With that joy and reprieve from the everyday doldrums of a pandemic comes a certain need — one that I find myself falling into without ever meaning to — to savor that happiness and make it as perfect as humanly possible: By god, if we’re going to have only one bit of good this year, then it’s going to be the best damn kind of good there is! This is where I, and possibly we as a larger society, are very possibly becoming Griswolds ourselves.
Throughout the film, part of Clark’s appeal is that while he seems entirely self-serving (and, yes, uncomfortably horny for utter strangers rather than wife Ellen played by Beverley D’Angelo — I mean, c’mon), ultimately his goals are all about making his family happy. The opening of the movie sees the whole family schlepped out into the middle of nowhere Illinois to pick out a Christmas tree — not because there are no tree lots available near them, but because Clark is obsessed with making picking out a live tree and cutting it down a family experience and memory to cherish: “We’re kicking off our fun, old-fashioned family Christmas by heading out into the country in the old front-wheel drive sleigh to embrace the frosty majesty of the winter landscape and select that most important of Christmas symbols!” he declares, with festive zeal.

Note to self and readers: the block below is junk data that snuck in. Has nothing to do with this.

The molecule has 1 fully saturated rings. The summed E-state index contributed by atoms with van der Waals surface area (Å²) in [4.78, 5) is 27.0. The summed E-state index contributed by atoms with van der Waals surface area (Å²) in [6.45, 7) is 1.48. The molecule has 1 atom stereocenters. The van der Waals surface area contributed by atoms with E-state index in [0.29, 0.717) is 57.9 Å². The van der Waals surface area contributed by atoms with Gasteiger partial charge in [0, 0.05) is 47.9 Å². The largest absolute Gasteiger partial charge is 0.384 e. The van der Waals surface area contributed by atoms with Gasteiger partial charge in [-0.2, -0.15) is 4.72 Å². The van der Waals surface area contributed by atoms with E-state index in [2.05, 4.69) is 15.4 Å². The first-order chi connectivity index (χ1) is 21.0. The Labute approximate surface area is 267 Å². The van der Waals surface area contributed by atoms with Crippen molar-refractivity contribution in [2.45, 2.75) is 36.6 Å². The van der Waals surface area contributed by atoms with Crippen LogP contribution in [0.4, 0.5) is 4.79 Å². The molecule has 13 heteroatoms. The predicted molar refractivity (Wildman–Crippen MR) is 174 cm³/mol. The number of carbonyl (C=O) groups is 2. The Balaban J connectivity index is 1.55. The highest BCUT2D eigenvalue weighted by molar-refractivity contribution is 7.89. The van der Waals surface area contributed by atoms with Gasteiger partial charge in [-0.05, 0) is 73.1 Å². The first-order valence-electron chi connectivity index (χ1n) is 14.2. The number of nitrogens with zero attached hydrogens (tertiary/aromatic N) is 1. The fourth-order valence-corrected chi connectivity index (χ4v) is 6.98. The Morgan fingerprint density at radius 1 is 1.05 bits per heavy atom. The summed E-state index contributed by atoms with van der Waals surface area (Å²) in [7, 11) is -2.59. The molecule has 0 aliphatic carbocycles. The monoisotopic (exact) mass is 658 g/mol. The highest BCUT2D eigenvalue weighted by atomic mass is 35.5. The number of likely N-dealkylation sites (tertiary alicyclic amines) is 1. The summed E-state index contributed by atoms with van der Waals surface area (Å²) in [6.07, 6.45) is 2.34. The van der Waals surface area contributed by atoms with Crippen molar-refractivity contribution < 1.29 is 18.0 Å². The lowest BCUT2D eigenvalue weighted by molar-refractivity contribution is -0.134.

This ends up meaning that they hike for a few miles in the snow, where daughter Audrey nearly freezes to death; in the end, it’s discovered Clark has forgotten a saw and has to pull up the tree —roots and all — to get it home… but it’s still a memory! And, to Clark’s mind, one that still involved him and his family finding the perfect (albeit much too big, as we find out later) “real” tree together.
The image of the perfect Christmas is strong throughout the movie, with Chevy Chase gamely playing up the idea of nostalgia as something of a drug — as evidenced when Clark finds himself locked in the freezing attic, a problem that he once again tries to turn into a positive family moment by digging up old film reels of Christmas’ past from his own childhood. Wrapped in whatever stored stoles and opera gloves he managed to find, the desire for the perfect holiday with the people he loves becomes practically a tear-inducing need against the dulcet tones of Ray Charles’ “The Spirit of Christmas”. Fittingly, Clark’s foot goes through the ceiling and ends up falling backwards through the attic stairwell.
The theme of great effort for little reward carries forward to the Christmas lights on the Griswold house, as well. After welcoming the grandparents into the house and dealing with the joys of family-gathering apathy and over-sharing horrors — particularly the hillbilly joys of everybody’s favorite Cousin Eddie, played by everyone’s least favorite, Randy Quaid — Clark sets out on the outside of their split-level Chicago home with the intent to cover every inch of the vinyl siding with bright, blazing white lights. After failed attempt after failed attempt of getting them perfect (involving falling off the roof twice, changing countless bulbs, and ultimately trying to make sure that all 25 thousand lights are set just right) and twice frantically inviting the entire family out into the cold to see, the lights finally come blazing forth, burning out the retinas of the next door neighbors and shutting down the power for the greater Chicago area for a few minutes.